The increase in net sales was due to a 36.7 percent increase in unit sales, partially offset by a 9.3 percent decrease in the average selling price per boat, the company said, with average selling price decreasing due to more sales of smaller boats. Sales were particularly strong for Robalo sport fishing boats, entry-level Chaparral H2O models, and  Chaparral SunCoast Sportdecks.

Gross profit for the quarter was $12,688,000, or 19.9 percent of net sales, a 24.3 percent increase compared to gross profit of $10,205,000, or 20.2 percent of net sales, in the same period of the prior year.  Gross profit for the first quarter increased compared to the prior year due to higher net sales.  Gross margin declined slightly during the quarter compared to the prior year due to model mix, partially offset by improved manufacturing efficiencies resulting from higher production volumes.

Operating profit for the quarter was $5,645,000, an increase of 32.7 percent, compared to $4,254,000 in the first quarter of last year. Selling, general and administrative expenses were $7,043,000 in the first quarter of 2016, an increase of 18.3 percent compared to the first quarter of 2015. Selling, general and administrative expenses increased due to expenses that vary with sales and profitability, as well as higher advertising and boat show expenses. Selling, general and administrative expenses were 11.1 percent of net sales during the first quarter of 2016, a slight decrease compared to 11.8 percent of net sales during the same period of the prior year.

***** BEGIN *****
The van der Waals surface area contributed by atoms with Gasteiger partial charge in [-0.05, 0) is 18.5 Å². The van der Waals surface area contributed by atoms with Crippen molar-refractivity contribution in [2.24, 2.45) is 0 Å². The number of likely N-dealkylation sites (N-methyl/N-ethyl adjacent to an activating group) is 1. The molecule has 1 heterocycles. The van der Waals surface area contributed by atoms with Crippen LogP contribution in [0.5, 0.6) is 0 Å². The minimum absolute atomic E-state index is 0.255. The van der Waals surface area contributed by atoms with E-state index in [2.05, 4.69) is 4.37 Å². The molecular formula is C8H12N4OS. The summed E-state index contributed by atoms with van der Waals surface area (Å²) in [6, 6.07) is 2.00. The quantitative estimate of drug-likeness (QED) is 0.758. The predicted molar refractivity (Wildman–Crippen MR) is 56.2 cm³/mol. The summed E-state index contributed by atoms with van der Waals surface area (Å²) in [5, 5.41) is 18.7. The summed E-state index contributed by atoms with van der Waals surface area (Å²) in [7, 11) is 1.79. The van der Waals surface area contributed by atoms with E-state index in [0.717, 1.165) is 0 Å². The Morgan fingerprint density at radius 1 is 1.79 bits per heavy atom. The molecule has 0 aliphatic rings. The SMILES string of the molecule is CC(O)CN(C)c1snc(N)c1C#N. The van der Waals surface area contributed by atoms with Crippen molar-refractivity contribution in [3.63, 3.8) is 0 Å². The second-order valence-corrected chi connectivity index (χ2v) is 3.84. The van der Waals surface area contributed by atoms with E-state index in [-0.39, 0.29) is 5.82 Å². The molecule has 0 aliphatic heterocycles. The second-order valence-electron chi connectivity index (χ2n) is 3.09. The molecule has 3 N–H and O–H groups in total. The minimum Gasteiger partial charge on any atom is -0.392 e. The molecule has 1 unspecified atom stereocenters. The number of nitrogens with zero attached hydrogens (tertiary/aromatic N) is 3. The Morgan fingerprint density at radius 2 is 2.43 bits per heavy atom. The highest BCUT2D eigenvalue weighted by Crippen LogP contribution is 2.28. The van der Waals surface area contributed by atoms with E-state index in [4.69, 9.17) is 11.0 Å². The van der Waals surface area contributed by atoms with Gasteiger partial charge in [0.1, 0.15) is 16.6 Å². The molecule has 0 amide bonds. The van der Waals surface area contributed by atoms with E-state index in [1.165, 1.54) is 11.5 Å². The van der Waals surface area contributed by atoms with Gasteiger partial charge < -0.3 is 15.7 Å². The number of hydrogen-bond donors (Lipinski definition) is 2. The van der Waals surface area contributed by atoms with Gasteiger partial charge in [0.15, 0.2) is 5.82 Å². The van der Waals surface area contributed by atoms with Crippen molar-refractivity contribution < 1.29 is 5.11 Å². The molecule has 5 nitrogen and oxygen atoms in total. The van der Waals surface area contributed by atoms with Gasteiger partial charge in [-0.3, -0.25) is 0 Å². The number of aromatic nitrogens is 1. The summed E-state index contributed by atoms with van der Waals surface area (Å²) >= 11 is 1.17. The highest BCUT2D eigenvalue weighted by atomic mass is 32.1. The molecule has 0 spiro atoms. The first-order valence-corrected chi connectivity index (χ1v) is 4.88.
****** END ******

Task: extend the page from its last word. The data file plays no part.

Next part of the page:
Net income for the quarter ended March 31, 2016, was $3,921,000, an increase of $992,000 or 33.9 percent, compared to net income of $2,929,000 for the first quarter of 2015.  Diluted earnings per share were $0.10 in the first quarter of 2016, an increase of $0.02 per share compared to the first quarter of the prior year.

“The first quarter of 2016 continued the favorable trends of the past few years, and in fact, this quarter’s sales were the highest quarterly sales in eight years,” said Richard A. Hubbell, Marine Products’ president and CEO. “We recorded improved sales of our Robalo outboard sportfishing boats, especially the Robalo 160 which we introduced early in this model year.  In addition, our Chaparral SunCoast outboards sold well, and we experienced increased demand for our Chaparral H2O sterndrives.  At the end of the first quarter of 2016, our dealer inventory was higher than at the same time last year, but appropriate to the level of dealer demand we see as we enter the strongest part of the retail selling season.  We are very pleased with our dealers’ and retail customers’ reception to the new models we have recently introduced, as well as the general sales strength among our sterndrive models.”